3) Change of basis doesn't mean that the space spanned by that basis has also changed, if the new basis also spans the same space. As for as why column space changes with row operations, consider a simple row exchange operation:

$$\left[\begin{array}\ 1&1\\ 1&1\\ 0&0 \end{array}\right] \overrightarrow {r_2 \leftrightarrow r_3} \left[\begin{array}\ 1&1\\ 0&0\\ 1&1 \end{array}\right]$$

With this row exchange, the the component of column vectors have changed their position. To simplify, it's similar to saying that you have started denoting y-axis as z and vice-versa, which will have no affect in your answer if you know that this convention has changed. Doing row operations also does the same operations on right hand side, so you don't need to worry about the answer. The linear dependence will remain same because, lets say a vector $v = a_1c_1 + a_2c_2$ where $a_i$ is a scalar. Now after the row operations, the vector components have changed but the vector $v$ is still $a_1c_1+a_2c_2$ thus preserving the linear dependence.

4) Every matrix transforms its row space onto its column space. Or to say it in similar terms, every vector in column space comes from exactly one vector from row space. Geometrically you can visualize row space as the column space of $A^T$ i.e. a matrix $A^T$ projects a vector $x$ onto the row space of $A$ when done $A^Tx$. This is how I have always visualized the row space. May be someone else can give a different visualization.

• What do you mean by, "every vector in column space comes from exactly one vector from row space"? I mean, the column space of a matrix gets transformed onto the rowspace, thus transforming from the $m^th$ space onto the $n^th$ space. But, your explanation seems counter intuitive. Can you explain a bit more? – mathmaniage Aug 22 '18 at 3:02
• I was referencing this diagram. Any vector $x$ can be split into its row space and null space component and when $Ax$ is carried out, null space component is carried to zero vector, and the row space component is carried to the column space (because $Ax_r$ is in column space) – artha Aug 22 '18 at 3:19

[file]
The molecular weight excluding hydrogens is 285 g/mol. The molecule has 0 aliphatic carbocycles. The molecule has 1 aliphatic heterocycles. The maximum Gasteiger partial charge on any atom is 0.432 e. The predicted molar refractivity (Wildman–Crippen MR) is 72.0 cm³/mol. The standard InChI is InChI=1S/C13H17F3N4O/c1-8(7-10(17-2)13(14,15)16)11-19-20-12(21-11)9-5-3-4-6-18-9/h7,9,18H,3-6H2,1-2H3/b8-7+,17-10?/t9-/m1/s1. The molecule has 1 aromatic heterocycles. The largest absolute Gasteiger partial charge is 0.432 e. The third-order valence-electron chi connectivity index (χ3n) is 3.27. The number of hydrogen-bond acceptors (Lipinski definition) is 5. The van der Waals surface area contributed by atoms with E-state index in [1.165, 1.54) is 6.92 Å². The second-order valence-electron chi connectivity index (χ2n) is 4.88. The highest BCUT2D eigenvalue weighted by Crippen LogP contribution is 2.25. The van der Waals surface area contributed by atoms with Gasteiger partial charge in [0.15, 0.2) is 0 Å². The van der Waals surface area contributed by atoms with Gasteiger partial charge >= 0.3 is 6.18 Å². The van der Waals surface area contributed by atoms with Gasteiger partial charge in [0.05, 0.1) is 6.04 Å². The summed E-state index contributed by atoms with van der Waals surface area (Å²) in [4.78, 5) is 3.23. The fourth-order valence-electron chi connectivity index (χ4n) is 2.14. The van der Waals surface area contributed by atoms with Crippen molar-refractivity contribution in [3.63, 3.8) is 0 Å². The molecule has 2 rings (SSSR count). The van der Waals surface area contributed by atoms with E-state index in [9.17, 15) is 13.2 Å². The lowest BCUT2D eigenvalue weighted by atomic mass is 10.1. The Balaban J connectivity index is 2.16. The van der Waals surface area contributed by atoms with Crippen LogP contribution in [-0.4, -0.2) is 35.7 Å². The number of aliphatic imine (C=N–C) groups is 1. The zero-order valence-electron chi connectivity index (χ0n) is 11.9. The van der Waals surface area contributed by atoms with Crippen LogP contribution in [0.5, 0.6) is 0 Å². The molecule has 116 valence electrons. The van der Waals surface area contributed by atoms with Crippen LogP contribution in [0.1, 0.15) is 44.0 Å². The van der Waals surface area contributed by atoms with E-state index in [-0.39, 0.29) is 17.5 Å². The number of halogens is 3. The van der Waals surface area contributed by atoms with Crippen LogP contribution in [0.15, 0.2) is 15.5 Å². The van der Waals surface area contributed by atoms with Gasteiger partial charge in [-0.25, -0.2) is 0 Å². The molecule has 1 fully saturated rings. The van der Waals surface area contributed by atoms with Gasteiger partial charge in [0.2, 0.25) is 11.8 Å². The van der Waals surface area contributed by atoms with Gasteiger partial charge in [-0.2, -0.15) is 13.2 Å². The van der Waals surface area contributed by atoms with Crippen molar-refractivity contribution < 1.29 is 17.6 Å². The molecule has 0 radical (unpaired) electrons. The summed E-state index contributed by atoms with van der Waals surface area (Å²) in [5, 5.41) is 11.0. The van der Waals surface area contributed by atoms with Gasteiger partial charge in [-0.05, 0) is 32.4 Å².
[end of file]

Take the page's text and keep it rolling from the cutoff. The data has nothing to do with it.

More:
• did you perhaps read this from a book with better explanation? Gilbert Strang's? I really don't get it, most of it, and also notation of $Ax_r$ – mathmaniage Aug 22 '18 at 8:47
• $x_r$ is the row space component from the image that I linked. "Linear Algebra and its Applications by Gilbert Strang" is the book and it is pretty widely known book and I recommend it. And now regarding the explanation, when you are multiplying a vector $x$ by a $m$x$n$ matrix $A$, you agree that the product $Ax$ is in column space right? Now the vector $x$ itself is of m-dimensions just like any row vector or Null vector of $A$. And also row space and null space of $A$ are orthogonal to each with the dimensions $r$ and $m-r$, where $r$ is the rank....coninued – artha Aug 22 '18 at 9:47
• .... So the row space and null space combined, span the whole $R^m$ space. So any m-dimensional vector $x$ can be split into its row-space component ($x_r$)and null space component ($x_n$), writing $x = x_r + x_n$. So $Ax = Ax_r + Ax_n = Ax_r + 0 = Ax_r$. And this $Ax_r$ is in column space. So what happened is that this matrix $A$ took a vector in its row space and transformed it into a vector in its column space. If you still have any doubts, I would suggest you to read the above book for stronger fundamentals as these would be essential to move forward in understanding linear algebra. – artha Aug 22 '18 at 9:52